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Conrad v. Missouri Walnut Group, LLC

United States District Court, W.D. Missouri, Southwestern Division

August 5, 2019

MISSOURI WALNUT GROUP, LLC, et al., Defendants.



         Defendant Ecolab Inc., on behalf of Food Protection Services, L.L.C., moves to dismiss the claims by plaintiff Christopher Conrad for lack of personal jurisdiction. For the reasons discussed below, the Court concludes that it lacks personal jurisdiction over Ecolab and Food Protection Services, Inc. However, in lieu of dismissing this case, the Court transfers it to the District of Kansas-the district in which Conrad allegedly was injured.

         I. BACKGROUND

         Conrad filed this action in state court in Jackson County, Missouri on July 27, 2018. He alleged “acute chemical poisoning” caused by exposure to fumes in Kansas City, Kansas. Defendant Missouri Walnut Group, LLC removed this case to federal court, asserting diversity jurisdiction. Missouri Walnut Group then sought to have this case transferred to the Southwestern Division of the United States District Court for the Western District of Missouri, and the Court granted the motion.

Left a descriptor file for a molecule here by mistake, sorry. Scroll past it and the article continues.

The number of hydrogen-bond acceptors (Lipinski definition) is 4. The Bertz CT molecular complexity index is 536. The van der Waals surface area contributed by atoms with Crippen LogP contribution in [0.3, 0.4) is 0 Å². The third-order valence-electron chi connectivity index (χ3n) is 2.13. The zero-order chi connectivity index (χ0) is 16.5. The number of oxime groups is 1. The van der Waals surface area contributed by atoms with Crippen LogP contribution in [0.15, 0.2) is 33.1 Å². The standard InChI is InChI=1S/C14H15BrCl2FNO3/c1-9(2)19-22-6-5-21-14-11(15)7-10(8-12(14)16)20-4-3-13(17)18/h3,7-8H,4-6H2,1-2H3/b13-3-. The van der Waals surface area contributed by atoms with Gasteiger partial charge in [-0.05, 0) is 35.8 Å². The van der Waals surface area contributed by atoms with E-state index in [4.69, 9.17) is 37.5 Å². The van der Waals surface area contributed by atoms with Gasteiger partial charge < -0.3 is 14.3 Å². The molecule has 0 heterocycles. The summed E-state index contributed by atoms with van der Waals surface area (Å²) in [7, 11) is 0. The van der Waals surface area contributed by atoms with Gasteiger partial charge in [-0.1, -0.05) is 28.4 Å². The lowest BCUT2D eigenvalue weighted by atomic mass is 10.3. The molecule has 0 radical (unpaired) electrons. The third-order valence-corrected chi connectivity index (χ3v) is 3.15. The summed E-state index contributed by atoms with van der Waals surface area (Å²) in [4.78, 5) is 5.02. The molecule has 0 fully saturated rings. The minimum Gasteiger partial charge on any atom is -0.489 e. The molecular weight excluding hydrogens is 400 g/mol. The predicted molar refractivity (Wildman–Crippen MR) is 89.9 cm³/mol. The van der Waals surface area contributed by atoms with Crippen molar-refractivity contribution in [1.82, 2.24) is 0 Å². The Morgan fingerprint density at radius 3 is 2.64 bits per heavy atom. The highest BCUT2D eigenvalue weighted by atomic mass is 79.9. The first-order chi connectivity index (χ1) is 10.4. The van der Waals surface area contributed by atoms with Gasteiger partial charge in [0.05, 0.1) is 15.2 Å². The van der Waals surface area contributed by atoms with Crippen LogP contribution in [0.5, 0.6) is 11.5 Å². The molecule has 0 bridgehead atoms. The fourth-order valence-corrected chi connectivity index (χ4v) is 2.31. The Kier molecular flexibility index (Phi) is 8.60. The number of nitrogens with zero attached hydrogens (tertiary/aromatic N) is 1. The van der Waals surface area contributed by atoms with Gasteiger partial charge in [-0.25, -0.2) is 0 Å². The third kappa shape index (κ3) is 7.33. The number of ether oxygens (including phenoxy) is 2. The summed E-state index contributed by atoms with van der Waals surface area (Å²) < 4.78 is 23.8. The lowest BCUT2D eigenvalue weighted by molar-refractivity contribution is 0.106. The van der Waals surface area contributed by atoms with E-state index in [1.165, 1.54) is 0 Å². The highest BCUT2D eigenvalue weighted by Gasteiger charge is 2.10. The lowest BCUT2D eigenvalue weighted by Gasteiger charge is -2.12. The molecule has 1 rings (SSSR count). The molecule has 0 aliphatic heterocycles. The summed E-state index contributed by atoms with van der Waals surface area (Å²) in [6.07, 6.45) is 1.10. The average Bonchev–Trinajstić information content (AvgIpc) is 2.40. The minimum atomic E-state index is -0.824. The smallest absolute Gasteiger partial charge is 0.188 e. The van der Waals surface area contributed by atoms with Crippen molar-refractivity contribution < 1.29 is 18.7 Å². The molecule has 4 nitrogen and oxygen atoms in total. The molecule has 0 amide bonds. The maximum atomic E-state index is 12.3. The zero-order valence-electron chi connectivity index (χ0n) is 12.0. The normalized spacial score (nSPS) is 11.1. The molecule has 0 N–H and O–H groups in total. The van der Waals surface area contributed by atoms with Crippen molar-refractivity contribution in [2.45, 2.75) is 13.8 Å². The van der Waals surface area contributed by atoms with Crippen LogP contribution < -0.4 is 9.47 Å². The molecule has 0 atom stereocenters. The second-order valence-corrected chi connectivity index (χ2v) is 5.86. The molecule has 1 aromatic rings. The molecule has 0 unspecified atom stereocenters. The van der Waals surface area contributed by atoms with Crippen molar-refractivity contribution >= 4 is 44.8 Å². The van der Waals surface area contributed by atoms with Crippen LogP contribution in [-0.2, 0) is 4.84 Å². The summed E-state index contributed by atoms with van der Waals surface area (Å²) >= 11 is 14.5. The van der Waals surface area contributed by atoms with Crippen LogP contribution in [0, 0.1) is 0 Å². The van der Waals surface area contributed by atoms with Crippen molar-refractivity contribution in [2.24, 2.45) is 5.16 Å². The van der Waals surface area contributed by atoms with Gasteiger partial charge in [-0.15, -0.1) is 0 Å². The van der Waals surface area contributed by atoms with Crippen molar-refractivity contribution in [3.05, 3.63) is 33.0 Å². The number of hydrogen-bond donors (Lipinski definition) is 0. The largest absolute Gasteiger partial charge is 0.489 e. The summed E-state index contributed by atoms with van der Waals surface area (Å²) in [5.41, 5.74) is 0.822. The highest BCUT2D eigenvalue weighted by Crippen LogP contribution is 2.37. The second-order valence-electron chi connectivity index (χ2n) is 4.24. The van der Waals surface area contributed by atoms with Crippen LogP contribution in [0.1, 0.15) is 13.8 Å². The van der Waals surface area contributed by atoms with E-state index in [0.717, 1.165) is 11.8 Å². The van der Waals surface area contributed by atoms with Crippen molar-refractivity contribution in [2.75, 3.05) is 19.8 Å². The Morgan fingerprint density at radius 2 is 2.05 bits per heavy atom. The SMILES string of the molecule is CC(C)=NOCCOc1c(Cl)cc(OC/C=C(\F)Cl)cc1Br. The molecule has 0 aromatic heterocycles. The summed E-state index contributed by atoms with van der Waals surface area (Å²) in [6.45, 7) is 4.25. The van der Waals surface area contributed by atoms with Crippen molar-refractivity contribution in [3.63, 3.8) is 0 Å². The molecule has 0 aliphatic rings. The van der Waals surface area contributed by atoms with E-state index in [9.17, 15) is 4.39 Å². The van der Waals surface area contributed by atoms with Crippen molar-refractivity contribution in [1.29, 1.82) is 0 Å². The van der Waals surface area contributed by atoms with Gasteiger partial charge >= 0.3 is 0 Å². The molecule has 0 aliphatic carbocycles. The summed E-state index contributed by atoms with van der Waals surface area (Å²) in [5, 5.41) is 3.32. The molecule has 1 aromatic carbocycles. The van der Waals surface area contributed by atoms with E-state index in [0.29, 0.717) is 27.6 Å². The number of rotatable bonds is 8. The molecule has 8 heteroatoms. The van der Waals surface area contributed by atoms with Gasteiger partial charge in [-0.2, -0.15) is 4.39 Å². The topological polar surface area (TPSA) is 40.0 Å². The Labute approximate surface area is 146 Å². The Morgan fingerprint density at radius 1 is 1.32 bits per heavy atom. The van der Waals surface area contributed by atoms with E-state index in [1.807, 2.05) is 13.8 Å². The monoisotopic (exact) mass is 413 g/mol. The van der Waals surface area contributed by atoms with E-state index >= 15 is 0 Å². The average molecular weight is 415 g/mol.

On January 8, 2019, the Court permitted Plaintiff to amend his complaint to add newly identified entities as defendants. Doc. 30. One of those new defendants, a contractor allegedly involved with fumigation, was Food Protection Services. On March 11, 2019, Food Protection Services' corporate successor, Ecolab, filed an answer. Doc. 48.

         On May 10, 2019, Ecolab filed the motion to dismiss for lack of personal jurisdiction.


         a. Personal Jurisdiction

         Personal jurisdiction over a defendant may be specific, where the claim “arises out of or relates to the defendant's contacts with the forum”-or general, where the defendant's “affiliations with the State are so continuous and systematic as to render them essentially at home in the forum State.” Daimler AG v. Bauman, 571 U.S. 117, 127 (2014) (quotation marks and citation omitted).